- Vaginal irritation
- Joint pain
- Nervous diseases
- Immune dysfunction
- Chronic fatigue
Parasitic infections can trigger autoimmune reactivity. The parasite might cause tissue destruction, thus releasing high amounts of self antigens which stimulate the autoreactivity.
Testing for parasites
If you have been suffering from the symptoms above, or have recently been travelling you might like to consider having stool test for parasites you can buy a parasite test here
This is a thorough analysis to detect the presence of intestinal parasites, as well as detecting any imbalances in gut flora and presence of fungal pathogens. If a parasitic infection is found Smart Nutrition could then put together an effective diet and elimination protocol to help to remove the parasites and restore intestinal balance.
Nutrient Deficiencies – As parasite populations build up over time, many of the health problems they cause can become chronic. Worms in particular can cause malnutrition as they rob the body of food – either by reducing appetite, or by preventing food from being absorbed properly once it has been eaten. This can lead to nutrient deficiencies and may cause children to become stunted and underweight. If you have had a long term parasitic infection it is advisable to get you nutrient levels checked. A Vitamin and Mineral Screen gives a comprehensive overview and nutrient status and can be used to target any insufficiencies that may have developed.
Food allergies or intolerances – The long-term presence of parasites may contribute to the development of food Intolerances. A normal healthy gut lining allows certain molecules to pass across into the bloodstream such as vitamins, minerals and digested foods. It also acts as a barrier to prevent entry of larger damaging molecules. When there is damage to the intestinal lining by parasites, it can open up slightly and this allows larger particles, such as undigested or partially digested foods and bacteria, to enter into the bloodstream. The immune system is not used to these particles and reacts to them by launching an allergic response. If you are experiencing food sensitivity symptoms it may be that your immune system has started to become intolerant or allergic to a particular food. To find out what’s causing your symptoms why not consider A Food Allergy or Intolerance Test.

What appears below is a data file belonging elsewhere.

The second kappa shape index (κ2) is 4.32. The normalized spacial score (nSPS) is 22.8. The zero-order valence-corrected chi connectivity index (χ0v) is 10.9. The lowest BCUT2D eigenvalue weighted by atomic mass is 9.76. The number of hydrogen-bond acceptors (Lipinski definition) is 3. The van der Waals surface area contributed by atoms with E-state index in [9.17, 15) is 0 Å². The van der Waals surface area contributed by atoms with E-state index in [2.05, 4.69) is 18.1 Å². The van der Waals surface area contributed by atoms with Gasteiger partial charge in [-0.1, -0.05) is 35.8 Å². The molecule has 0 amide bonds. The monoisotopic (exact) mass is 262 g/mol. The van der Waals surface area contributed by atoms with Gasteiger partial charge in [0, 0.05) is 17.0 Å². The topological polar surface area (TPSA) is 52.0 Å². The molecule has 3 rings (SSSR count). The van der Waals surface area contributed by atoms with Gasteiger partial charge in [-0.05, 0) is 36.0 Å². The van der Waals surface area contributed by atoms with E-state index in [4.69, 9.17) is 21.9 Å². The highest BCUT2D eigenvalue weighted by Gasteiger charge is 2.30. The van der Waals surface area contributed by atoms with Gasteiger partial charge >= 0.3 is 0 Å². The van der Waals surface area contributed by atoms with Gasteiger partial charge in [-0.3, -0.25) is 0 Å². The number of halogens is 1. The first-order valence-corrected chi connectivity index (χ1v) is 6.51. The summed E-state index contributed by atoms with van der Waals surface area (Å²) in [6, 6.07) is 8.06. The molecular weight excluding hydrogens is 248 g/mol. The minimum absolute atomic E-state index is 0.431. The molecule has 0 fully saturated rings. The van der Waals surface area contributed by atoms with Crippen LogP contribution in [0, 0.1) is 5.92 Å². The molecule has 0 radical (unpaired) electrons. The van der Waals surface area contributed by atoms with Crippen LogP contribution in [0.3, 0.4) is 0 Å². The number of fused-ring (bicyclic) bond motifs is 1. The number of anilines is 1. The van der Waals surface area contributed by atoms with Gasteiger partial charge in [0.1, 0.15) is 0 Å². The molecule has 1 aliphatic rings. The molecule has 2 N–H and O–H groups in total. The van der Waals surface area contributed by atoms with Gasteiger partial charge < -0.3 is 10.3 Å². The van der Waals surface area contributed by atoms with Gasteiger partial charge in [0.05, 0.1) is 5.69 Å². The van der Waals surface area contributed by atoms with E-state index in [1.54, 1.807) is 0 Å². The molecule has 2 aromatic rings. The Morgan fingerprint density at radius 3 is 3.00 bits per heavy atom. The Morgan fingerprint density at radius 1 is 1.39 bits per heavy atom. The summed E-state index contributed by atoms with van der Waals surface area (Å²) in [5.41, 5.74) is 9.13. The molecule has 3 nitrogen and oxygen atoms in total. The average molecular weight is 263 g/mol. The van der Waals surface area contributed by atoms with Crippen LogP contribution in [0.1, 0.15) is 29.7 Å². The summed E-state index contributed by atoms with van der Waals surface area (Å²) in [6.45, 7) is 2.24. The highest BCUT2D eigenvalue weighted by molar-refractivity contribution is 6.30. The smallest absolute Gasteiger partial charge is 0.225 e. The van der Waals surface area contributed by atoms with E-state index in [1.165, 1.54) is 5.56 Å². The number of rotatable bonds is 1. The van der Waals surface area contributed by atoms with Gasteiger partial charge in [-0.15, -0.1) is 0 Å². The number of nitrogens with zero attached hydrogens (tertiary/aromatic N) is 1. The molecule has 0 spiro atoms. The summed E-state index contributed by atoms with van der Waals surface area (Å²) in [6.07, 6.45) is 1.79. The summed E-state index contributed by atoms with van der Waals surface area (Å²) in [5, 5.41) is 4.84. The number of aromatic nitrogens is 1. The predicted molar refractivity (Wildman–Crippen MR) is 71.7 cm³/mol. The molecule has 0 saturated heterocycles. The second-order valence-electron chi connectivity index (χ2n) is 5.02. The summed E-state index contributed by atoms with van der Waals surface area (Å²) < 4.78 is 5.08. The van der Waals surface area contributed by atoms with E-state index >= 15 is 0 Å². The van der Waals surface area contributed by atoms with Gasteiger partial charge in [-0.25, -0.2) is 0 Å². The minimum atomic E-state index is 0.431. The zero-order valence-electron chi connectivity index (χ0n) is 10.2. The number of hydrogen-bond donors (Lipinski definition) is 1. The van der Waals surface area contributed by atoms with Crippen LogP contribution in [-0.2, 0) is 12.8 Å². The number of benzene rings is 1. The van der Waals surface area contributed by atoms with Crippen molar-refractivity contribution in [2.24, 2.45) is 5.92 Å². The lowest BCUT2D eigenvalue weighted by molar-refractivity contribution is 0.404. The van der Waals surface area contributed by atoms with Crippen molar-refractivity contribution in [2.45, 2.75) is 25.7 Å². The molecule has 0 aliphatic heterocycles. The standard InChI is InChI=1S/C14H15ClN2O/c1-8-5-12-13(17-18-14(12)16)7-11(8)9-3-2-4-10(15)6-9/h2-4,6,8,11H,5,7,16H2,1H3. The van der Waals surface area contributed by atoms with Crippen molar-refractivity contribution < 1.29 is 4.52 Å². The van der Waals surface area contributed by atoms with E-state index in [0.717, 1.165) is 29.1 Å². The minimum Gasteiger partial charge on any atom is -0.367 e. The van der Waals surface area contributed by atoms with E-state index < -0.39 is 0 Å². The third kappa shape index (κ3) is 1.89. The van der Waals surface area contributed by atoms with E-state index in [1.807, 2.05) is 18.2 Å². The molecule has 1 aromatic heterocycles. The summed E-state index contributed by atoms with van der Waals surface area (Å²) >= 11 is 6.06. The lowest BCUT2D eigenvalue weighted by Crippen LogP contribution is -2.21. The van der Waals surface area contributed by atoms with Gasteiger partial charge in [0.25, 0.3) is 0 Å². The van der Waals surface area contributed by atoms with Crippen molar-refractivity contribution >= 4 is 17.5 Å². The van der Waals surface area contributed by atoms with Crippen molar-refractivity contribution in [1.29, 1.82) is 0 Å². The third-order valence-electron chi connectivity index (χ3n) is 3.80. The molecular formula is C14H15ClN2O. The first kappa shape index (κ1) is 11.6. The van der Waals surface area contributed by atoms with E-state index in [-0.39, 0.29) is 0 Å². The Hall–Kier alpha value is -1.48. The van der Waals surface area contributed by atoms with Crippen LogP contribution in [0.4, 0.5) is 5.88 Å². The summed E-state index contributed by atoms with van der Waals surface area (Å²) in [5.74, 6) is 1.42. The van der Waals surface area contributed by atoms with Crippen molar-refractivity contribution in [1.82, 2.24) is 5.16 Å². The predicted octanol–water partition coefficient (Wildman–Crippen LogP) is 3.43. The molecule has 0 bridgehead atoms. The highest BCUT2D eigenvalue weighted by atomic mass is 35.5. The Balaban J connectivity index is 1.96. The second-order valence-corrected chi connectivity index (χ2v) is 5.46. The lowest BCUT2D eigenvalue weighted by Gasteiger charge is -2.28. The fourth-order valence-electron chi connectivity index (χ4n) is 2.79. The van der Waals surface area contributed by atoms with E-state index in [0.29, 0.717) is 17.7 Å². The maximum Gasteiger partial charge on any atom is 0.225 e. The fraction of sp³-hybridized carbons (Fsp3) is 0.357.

Poor digestion – One of the roles of stomach acid other than to break down protein in the stomach is to kill off any ingested bugs that may cause food poisoning and also parasites. If your digestion isn’t working optimally then these bugs will not be killed off effectively so if you suffer from other digestive problems then it may well be worth checking the efficiency of the whole digestive system and having A Comprehensive Digestive Stool Analysis Plus Parasitology.
Leaky gut -Parasites are known to cause or contribute towards A Leaky Gut. A normal healthy gut lining allows certain molecules to pass across into the bloodstream such as vitamins, minerals and digested foods. It also acts as a barrier to prevent entry of larger damaging molecules, foreign particles and bacteria. When there is damage to the intestinal lining it can open up slightly and this allows larger particles, such as undigested or partially digested foods and bacteria, to enter into the bloodstream. The immune system is not used to these particles and sees them as foreign and produces anti-bodies against them. This leads to inflammation, irritation and an allergic like reaction. To test for a leaky gut click here.